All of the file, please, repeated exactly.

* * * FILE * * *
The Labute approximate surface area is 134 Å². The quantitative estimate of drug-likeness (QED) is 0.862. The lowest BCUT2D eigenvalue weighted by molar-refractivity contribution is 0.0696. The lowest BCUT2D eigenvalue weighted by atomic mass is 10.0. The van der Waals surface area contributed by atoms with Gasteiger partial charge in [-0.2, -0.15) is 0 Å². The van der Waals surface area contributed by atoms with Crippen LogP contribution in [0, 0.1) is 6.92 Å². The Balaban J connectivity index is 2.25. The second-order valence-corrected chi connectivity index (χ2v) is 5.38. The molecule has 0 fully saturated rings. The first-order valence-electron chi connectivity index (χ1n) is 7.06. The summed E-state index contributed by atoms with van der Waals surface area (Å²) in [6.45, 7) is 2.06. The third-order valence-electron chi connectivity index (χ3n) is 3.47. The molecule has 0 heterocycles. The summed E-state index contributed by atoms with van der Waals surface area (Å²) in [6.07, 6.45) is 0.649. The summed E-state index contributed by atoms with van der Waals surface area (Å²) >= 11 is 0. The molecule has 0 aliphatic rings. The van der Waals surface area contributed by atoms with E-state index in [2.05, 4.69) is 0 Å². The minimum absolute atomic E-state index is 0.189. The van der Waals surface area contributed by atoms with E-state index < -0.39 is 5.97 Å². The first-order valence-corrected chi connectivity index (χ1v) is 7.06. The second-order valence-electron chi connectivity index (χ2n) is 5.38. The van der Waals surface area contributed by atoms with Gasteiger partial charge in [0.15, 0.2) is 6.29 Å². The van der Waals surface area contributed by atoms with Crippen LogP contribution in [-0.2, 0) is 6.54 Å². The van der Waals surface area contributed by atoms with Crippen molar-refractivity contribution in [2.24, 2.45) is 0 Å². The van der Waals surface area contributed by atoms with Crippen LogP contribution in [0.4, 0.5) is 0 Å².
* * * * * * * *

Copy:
The Labute approximate surface area is 134 Å². The quantitative estimate of drug-likeness (QED) is 0.862. The lowest BCUT2D eigenvalue weighted by molar-refractivity contribution is 0.0696. The lowest BCUT2D eigenvalue weighted by atomic mass is 10.0. The van der Waals surface area contributed by atoms with Gasteiger partial charge in [-0.2, -0.15) is 0 Å². The van der Waals surface area contributed by atoms with Crippen LogP contribution in [0, 0.1) is 6.92 Å². The Balaban J connectivity index is 2.25. The second-order valence-corrected chi connectivity index (χ2v) is 5.38. The molecule has 0 fully saturated rings. The first-order valence-electron chi connectivity index (χ1n) is 7.06. The summed E-state index contributed by atoms with van der Waals surface area (Å²) in [6.45, 7) is 2.06. The third-order valence-electron chi connectivity index (χ3n) is 3.47. The molecule has 0 heterocycles. The summed E-state index contributed by atoms with van der Waals surface area (Å²) in [6.07, 6.45) is 0.649. The summed E-state index contributed by atoms with van der Waals surface area (Å²) >= 11 is 0. The molecule has 0 aliphatic rings. The van der Waals surface area contributed by atoms with E-state index in [2.05, 4.69) is 0 Å². The minimum absolute atomic E-state index is 0.189. The van der Waals surface area contributed by atoms with E-state index < -0.39 is 5.97 Å². The first-order valence-corrected chi connectivity index (χ1v) is 7.06. The second-order valence-electron chi connectivity index (χ2n) is 5.38. The van der Waals surface area contributed by atoms with Gasteiger partial charge in [0.15, 0.2) is 6.29 Å². The van der Waals surface area contributed by atoms with Crippen LogP contribution in [-0.2, 0) is 6.54 Å². The van der Waals surface area contributed by atoms with Crippen molar-refractivity contribution in [2.24, 2.45) is 0 Å². The van der Waals surface area contributed by atoms with Crippen LogP contribution in [0.4, 0.5) is 0 Å².